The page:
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04-09-2017, 08:13 PM   #1
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A lenses versus M lenses -- what is the difference to the photographer?

I just slapped an M 28 f/2.8 lens onto my K-1 and I noticed it seems to be metering for me... no green button pushing... the shutter speed changes as I change the lighting indoors (simply by walking my camera around my living room).

Thinking it was just a K-1 advantage, I tried the same lens on my much older K-5 II to see it behaves in the same manner!

For some strange reason, I was under the impression the camera wouldn't lift a finger to read the lighting in the scene (and thus adjust settings) unless I pressed the green button.. but that is not the case.

So what advantage does an A series lens have over an M series? Just the ability to adjust aperture from the body (and subsequent recorded EXIF data)?

04-09-2017, 08:25 PM - 1 Like   #2
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With the M lens, it will meter and adjust the shutter speed, but only using the lens's wide-open aperture. You need to use the green button to get it to work with other apertures.

How to use/meter Manual & M42 Lenses on all Pentax DSLRs (K-1, K-3, K-5, K-30, etc) - PentaxForums.com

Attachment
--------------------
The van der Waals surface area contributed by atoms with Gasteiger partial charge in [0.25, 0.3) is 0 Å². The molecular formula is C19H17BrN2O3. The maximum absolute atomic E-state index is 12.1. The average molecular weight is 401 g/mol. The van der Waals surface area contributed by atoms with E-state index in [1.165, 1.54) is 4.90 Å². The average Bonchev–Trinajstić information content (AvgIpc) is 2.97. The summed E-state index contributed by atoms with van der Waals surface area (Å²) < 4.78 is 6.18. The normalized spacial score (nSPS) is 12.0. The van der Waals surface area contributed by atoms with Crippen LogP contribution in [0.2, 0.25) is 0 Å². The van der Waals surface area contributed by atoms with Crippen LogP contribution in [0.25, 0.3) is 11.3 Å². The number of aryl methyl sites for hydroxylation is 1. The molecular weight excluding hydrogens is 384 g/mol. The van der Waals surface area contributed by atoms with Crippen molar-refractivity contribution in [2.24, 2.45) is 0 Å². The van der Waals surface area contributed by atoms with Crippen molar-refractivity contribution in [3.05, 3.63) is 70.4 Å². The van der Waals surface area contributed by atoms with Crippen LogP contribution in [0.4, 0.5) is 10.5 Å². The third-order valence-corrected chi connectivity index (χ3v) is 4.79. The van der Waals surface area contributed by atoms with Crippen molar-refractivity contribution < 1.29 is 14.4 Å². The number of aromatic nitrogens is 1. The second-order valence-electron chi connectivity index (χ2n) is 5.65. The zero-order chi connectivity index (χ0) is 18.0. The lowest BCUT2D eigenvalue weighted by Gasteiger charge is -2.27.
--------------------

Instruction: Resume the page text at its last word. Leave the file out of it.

04-09-2017, 08:27 PM - 1 Like   #3
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The A lens an communicate its aperture electronically. They don't seem as well made as the M series - a lot more plastic. The A 50/1.7 has had mechanical problems.
04-09-2017, 08:34 PM - 1 Like   #4
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QuoteOriginally posted by mee Quote
I just slapped an M 28 f/2.8 lens onto my K-1 and I noticed it seems to be metering for me... no green button pushing... the shutter speed changes as I change the lighting indoors (simply by walking my camera around my living room).

Thinking it was just a K-1 advantage, I tried the same lens on my much older K-5 II to see it behaves in the same manner!

For some strange reason, I was under the impression the camera wouldn't lift a finger to read the lighting in the scene (and thus adjust settings) unless I pressed the green button.. but that is not the case.

So what advantage does an A series lens have over an M series? Just the ability to adjust aperture from the body (and subsequent recorded EXIF data)?
Unless you're always shooting wide-open in Av mode, M lenses require you to stop-down meter (press the green button to set the correct shutter speed) and you can only use them in M mode (and Av if and only if you're shooting wide-open).

A lenses allow you to use all the camera's shooting modes.


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04-09-2017, 08:43 PM   #5
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QuoteOriginally posted by Adam Quote
Unless you're always shooting wide-open in Av mode, M lenses require you to stop-down meter (press the green button to set the correct shutter speed) and you can only use them in M (and Av if you're shooting wide-open).